Commit to a routine
Committing to a variation of your usual work routine will help keep a sense of normality, allowing you to feel the same mindset you would feel walking through the doors of your office as well as when leaving your workspace. It’s more important than ever to prioritise your health and I don’t mean purely physical - mental should be a key focus at the moment. Make sure you are moving each day and allowing your mind time to process.
My routine at the moment consists of a KIC workout to get me up and moving, I then shower and get dressed properly for the day (do not stay in your PJ’s all day!). I have then started practising gratitude to remind myself of the great things I have in my life and speak with my family or friends via video chat, similar to how I would normally call my friends and family on my way to work.
When you do get stuck into your work make sure you take breaks, otherwise you will just burn out. Go eat your lunch outside in your garden or on your balcony if you have one, so you’re conscious of meal breaks and enjoy that moment.
Set goals for each day and list priorities
Plan your workday out like you normally would. After I go through my emails each morning, I create a checklist of what needs to be done, prioritise the list and then set goals for that day. Goals are so important to remain motivated because once you start ticking them off you want to keep going!
Create a workspace
Having a completely separate workspace at home will maintain that professional mindset when you are in that space, and when you step away from your workspace you can have a mental break and reset.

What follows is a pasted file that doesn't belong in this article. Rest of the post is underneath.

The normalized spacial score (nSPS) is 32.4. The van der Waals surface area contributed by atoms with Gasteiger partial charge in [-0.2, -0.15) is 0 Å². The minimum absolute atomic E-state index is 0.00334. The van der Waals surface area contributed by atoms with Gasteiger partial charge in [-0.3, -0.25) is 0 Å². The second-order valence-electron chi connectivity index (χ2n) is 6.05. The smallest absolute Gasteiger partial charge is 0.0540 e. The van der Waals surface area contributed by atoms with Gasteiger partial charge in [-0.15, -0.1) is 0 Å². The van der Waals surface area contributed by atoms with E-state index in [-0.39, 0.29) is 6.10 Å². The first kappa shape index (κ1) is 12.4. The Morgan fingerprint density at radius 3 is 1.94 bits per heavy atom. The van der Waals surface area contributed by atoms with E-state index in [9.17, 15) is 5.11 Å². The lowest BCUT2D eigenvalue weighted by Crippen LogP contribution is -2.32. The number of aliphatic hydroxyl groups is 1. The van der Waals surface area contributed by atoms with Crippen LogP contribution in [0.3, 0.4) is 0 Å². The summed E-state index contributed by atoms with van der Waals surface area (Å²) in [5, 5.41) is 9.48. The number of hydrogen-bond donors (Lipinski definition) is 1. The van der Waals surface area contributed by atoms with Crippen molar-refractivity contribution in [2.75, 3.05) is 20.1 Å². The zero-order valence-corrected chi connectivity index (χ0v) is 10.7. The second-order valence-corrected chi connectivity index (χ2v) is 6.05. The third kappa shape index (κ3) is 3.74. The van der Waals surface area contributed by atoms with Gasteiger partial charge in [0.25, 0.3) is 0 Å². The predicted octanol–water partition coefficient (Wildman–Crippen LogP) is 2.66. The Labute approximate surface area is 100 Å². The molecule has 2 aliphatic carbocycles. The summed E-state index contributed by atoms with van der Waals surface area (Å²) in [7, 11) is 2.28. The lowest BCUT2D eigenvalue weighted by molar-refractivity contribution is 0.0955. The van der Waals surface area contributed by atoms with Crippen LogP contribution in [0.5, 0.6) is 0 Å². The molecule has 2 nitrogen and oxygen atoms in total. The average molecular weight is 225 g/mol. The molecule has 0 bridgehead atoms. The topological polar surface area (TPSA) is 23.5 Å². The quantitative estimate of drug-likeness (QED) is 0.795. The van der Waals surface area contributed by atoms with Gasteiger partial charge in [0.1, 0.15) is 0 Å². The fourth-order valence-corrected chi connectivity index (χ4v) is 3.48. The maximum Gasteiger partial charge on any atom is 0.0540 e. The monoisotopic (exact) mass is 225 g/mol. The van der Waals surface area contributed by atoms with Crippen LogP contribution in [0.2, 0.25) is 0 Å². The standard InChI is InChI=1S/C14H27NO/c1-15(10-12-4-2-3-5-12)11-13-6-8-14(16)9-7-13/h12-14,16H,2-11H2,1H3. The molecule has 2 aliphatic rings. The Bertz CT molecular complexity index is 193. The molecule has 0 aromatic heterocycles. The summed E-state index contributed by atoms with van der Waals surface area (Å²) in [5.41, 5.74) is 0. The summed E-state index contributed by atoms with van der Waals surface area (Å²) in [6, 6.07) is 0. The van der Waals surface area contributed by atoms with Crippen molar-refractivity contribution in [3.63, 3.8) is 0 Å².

If you are sitting on the couch and working and then having your lunch in the same spot, followed by Netflix or reading at night you will feel trapped. After a couple of days, it will be really hard to stay motivated every time you go to that spot. Not everyone will be able to have a different room to be in but keep your workspace separate from the couch or your chill-out space. Having a proper chair for posture and a table or desk to mimic how you would sit at work will really help.
Just because you are isolated at home doesn’t mean communication needs to stop! In fact, remaining socially and professionally connected is probably more important now than ever. This helps keep you motivated but also gives you access to the ‘outside world’. Set up a virtual date on your lunch break or lock in a video call with all your friends over a glass of wine before dinner.
Try to minimise distractions around you when you are working. Having a furry friend can be hard, so take them for a big run in the morning so they can sleep for most of the day, then take them for another run just before dinner. This will hopefully tire them out and get you outside and moving.
Home tasks such as washing and cleaning can also be hard to avoid when you are working in the same space. Set time around your work hours and make sure your focus then is work. Household tasks can wait!
Set after-work plans
This is to keep a bit of pressure on yourself time-wise. If you don't have anything scheduled for the end of the day you may delay work or take longer than you should to complete certain tasks, with nothing coming up to help you get a wriggle on! Creating an after-work plan like a scheduled call with your family, committing to an online workout and locking yourself into cooking dinner or a show is a good way to avoid procrastination.
Keep your weekends
Being at home all the time can make it feel like the days roll into one. It’s so important to have weekend plans that are separate from your week like you usually would. Challenging yourself with tasks on the weekend like picking recipes to try and master, make a veggie patch or set up a house party with your friends and have a group virtual dinner on Saturday night. This gives you something to look forward to and breaks your week up.
On a final note, it’s critical we are all looking at the big picture. Focus on your mental health, keep your body moving, continue to reach out to people and remain connected and I believe we will all come out of this much more resilient.